One of my colleagues today found out that if you edit a short description in Yahoo Sponsored Search, you have to include a period at the end. Usually you’re allowed 70 characters for the short description, but with the ending period, we’re all being cheated out of one character. If your ads are already 70 characters then don’t worry, they will continue to be active, but next time you edit them, they will be required to have an ending period.
One character doesn’t sound like a lot, but when you’re trying to get creative as well put across the right message and appeal to the right audience, every character counts. I have no idea why they decided to implement this, there’s a ton of other stuff that I would prefer them to do, like make the campaign import feature available for advertisers who are not at the Gold or Platinum spending levels.
Overall, you scored as follows:
12% scored higher (more nerdy),
1% scored the same, and
87% scored lower (less nerdy).
What does this mean? Your nerdiness is:
High-Level Nerd. You are definitely MIT material, apply now!!!.
Damn it Michael – I’m not supposed to be nerdier than you, lol.
Next five nerds:
Lee Odden wrote a post about how he thought search engine rankings are turning into a myth and that there’s much more involved than just monitoring search engine rankings. He also mentions monitoring visibility in blog, video and audio searches and that his firm stopped using Web Position Gold in 2003.
I posted a comment, but I guess it got caught up in his spam filters or something, so I thought I’d post here and hopefully get my opinion heard via a trackback.
Lee’s point is that with personalization, search engine rankings are turning into a myth because results are going to vary for each person performing the search. While this is true my tests show that the results do not change significantly enough for this to be called a myth.
Ranking reports are still beneficial because they give you a sense of whether your optimization techniques are working. Since personalization is now an issue, I use ranking reports as a guide and tell clients likewise. So many people are hung up on the rankings of a few key terms that they sometimes miss the big picture.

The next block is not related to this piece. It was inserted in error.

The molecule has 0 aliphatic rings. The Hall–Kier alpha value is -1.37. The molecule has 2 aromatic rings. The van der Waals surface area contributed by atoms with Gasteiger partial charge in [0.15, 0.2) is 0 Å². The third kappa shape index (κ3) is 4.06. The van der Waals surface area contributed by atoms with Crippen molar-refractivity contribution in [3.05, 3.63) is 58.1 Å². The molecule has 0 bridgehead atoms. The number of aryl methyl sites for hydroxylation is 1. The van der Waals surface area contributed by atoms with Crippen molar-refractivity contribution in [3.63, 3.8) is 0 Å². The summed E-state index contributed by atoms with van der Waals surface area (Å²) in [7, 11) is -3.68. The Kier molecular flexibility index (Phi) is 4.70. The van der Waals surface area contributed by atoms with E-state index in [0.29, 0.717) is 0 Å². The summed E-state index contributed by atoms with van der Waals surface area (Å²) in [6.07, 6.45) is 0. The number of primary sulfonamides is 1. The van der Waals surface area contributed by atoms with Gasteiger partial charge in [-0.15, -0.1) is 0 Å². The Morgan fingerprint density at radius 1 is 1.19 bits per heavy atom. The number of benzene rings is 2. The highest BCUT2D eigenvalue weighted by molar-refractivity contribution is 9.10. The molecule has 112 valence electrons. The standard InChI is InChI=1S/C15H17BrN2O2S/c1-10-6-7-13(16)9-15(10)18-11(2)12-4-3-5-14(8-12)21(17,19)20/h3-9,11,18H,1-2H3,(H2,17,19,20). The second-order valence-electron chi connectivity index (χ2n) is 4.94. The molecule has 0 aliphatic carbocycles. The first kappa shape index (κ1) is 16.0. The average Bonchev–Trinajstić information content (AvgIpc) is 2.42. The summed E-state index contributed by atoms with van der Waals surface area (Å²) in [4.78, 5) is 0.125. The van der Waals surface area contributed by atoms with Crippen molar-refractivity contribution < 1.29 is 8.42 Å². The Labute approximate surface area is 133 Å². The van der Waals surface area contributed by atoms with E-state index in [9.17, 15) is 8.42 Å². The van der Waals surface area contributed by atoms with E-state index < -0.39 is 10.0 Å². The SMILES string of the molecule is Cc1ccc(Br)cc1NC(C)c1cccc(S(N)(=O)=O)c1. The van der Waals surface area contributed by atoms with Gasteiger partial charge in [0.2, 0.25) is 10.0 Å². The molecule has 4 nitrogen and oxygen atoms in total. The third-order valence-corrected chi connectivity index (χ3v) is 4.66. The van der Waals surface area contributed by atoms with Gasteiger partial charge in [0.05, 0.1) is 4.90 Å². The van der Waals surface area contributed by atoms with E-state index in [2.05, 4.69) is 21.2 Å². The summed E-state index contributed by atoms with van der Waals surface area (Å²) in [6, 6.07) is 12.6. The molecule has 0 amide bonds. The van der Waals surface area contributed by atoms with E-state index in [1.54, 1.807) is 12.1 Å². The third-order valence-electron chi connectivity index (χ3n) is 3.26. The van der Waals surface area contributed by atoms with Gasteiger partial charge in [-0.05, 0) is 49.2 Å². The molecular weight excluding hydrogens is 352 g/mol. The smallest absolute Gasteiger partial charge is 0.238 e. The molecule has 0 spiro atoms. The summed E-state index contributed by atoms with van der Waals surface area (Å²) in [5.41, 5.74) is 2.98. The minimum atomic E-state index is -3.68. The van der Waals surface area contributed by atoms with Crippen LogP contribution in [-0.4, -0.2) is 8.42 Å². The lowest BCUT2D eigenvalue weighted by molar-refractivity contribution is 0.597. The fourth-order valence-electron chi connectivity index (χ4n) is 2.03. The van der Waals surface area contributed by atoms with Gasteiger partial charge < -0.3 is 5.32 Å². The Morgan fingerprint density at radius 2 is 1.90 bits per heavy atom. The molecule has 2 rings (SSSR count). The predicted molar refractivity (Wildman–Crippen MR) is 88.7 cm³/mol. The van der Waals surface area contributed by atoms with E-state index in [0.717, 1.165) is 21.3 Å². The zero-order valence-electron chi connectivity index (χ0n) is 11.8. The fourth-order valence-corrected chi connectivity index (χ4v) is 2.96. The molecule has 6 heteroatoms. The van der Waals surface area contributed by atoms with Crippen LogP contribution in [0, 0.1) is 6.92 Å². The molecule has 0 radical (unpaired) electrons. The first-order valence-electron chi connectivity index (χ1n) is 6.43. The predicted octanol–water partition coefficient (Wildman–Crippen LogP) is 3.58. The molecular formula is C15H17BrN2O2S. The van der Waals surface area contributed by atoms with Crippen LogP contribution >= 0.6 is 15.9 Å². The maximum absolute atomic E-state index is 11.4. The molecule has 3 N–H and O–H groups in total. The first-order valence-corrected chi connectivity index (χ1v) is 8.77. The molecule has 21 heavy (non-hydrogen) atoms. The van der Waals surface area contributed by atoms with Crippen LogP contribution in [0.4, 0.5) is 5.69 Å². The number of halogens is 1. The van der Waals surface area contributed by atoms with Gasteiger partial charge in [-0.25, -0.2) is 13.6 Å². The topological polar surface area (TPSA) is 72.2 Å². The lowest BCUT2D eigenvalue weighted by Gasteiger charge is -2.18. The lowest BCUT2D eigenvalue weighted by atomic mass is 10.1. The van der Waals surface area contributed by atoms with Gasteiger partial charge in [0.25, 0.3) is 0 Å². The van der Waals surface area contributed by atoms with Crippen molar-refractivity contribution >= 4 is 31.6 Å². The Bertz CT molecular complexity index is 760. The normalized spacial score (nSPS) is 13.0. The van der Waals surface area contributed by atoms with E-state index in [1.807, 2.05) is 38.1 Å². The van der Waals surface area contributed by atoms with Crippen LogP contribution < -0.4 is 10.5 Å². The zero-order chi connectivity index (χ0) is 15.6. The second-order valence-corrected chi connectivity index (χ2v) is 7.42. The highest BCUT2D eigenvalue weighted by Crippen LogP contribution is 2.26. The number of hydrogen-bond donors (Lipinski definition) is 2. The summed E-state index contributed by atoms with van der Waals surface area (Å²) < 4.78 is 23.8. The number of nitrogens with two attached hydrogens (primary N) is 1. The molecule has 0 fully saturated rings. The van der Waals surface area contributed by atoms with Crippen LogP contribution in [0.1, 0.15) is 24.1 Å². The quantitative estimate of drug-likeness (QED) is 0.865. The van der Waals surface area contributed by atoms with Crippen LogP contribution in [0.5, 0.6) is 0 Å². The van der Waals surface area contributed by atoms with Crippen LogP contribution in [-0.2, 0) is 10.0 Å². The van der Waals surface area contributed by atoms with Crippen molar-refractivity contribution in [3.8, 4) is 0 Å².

As far as blog, video and audio search and other “visibility” factors are concerned, for the SME clients I deal with, there’s so little content and such little demand in those spaces right now that it’s not worth it for them to invest their time in writing a blog, or creating other content. As a marketing consultant that keeps business through showing proven sales results, I have to think about my clients’ best interests as far as resource allocation, so advising them to blindly follow the latest trend isn’t always in their best interests.
As far as calling search engine rankings a myth, I think that’s taking it a little too far, they aren’t (yet) on par with the myth of search engine submissions.
I was looking through an overall keyword conversion report in Analytics and noticed some strange search phrases appearing. They looked like long strings of random numbers and characters. It turns out that AOL must be testing some new URL structure in the search results and changed the variable that identifies the search query. I took a look at the urchin.js and noticed that the new query variable (userQuery) is not included.